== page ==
Judge Mulls Evidence in Pilgrim Spent-fuel Case

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Trial concludes in neighbors’ lawsuit over permits for storage facility.

BOSTON — Whether they succeed or fail, the residents who filed suit against Entergy Corp. and Plymouth officials over the permit for a large radioactive waste storage facility at Pilgrim Nuclear Power Station have at least had their say, according to their attorney.

The central issue at last week’s Land Court trial was whether the utility company and town officials followed the town’s zoning requirements.

“It was a very thorough trial, and we feel like we had a fair opportunity to present our case,” said Meg Sheehan, representing neighbors who live within two miles of Pilgrim.

Although the trial concluded last week, Judge Robert Foster most likely won’t announce his decision until the end of the year.

Foster will spend the next few months reviewing trial transcripts and post-trial briefs filed by attorneys on both sides. The lawyers are also expected to present oral arguments in mid-fall.

The judge encouraged both sides to try to reach some common ground, Sheehan said. “Even though we had the trial, it’s never too late to settle,” she said.

Filed in 2014 by a handful of residents, the lawsuit contends that the spent-fuel facility will affect property values. The town of Plymouth improperly granted permits to Entergy, Pilgrim’s owner-operator, in 2013, they say.

The plaintiffs say a special permit process with a public hearing should have been required.

Defendants in the case are Entergy; Plymouth Building Commissioner Paul McAuliffe, who issued a building permit for a concrete pad where massive dry casks would store spent fuel; and members of the Plymouth Zoning Board of Appeals, who upheld the building commissioner’s decisions on the permit.

Sheehan recently said the case came down to whether the spent-fuel facility “is a matter of right or does it require a special permit, which would require a public hearing and allow Plymouth to add conditions.”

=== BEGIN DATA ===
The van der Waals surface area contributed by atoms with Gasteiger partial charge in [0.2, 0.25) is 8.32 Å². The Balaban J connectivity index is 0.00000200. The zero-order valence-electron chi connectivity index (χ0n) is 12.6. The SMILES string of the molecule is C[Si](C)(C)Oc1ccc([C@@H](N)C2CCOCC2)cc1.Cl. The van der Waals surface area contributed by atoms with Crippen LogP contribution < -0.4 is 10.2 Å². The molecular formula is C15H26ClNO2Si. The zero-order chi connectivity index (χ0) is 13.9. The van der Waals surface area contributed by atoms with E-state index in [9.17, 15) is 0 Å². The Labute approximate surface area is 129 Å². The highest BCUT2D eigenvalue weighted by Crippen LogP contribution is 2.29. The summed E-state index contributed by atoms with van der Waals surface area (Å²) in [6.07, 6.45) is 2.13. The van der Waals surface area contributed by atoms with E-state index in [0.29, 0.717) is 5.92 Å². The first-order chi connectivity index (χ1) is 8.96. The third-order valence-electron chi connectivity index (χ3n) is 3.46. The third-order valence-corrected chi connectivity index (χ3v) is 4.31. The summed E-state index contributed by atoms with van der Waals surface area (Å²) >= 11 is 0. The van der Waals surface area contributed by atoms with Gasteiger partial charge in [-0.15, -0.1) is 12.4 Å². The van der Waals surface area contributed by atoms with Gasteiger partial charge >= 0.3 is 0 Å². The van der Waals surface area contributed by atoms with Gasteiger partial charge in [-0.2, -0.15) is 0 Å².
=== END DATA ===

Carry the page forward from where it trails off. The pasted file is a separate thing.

“It’s a groundbreaking case that would set precedent around the country on nuclear waste storage,” she said.

Entergy sent this written comment on the trial: “While the hearing portion of the trial before the Massachusetts Land Court regarding our dry cask storage pad is complete, the case is ongoing, therefore we cannot comment other than to state we are confident we followed the proper protocols and regulations the town established in building the pad.”

The judge noted how serious the issues were on both sides, Sheehan said. Neighbors were concerned over property values and the alleged lack of a proper permitting process for waste storage, and Entergy argued regarding the burden of obligations it would bear.

When the lawsuit was filed, the large concrete pad to hold massive casks with radioactive spent fuel had not yet been built. Since then, Entergy has constructed the pad about 150 feet from the shore of Cape Cod Bay and placed three casks there that store 200 spent-fuel assemblies.

Pilgrim currently stores another 3,300 spent-fuel assemblies in a large pool above the reactor. Those eventually will be placed in dry casks.

Neighbors testified at the trial, along with an economist who backed their argument on real estate impact with studies that showed properties near spent-fuel storage facilities would lose value.


  1. Donna Gilmore

    This FAQ sheet from Pilgrim contains many misleading statements. For example, canisters cannot be inspected on the outside or inside and are subject to short-term cracking. See government and scientific references at SanOnofreSafety.org.

    Holtec canister President says even a microscopic through-wall crack will release millions of curies of radionuclides and that there is no feasible way to repair the cracks. There is no seismic rating for cracked canisters and canisters with cracks cannot be transported (per NRC regulations). These canisters are only 1/2″ thick. The NRC said the Koeberg nuclear plant had a comparable container leak in only 17 years. The Koeberg cracks were deeper than the 1/2 thin-walled Holtec canisters. Most of the rest of the world and a few U.S. utilities use thick-walled casks 10″ to almost 20″ thick. The NRC (Director Mark Lombard) refuses to raise it’s minimum standards, allowing utilities to continue choose inferior canisters.

    • Cape Cod Bay Watch

      Cape Cod Bay Watch

      Thanks for the information. Even more of a reason that casks should not be placed so close to Cape Cod Bay.

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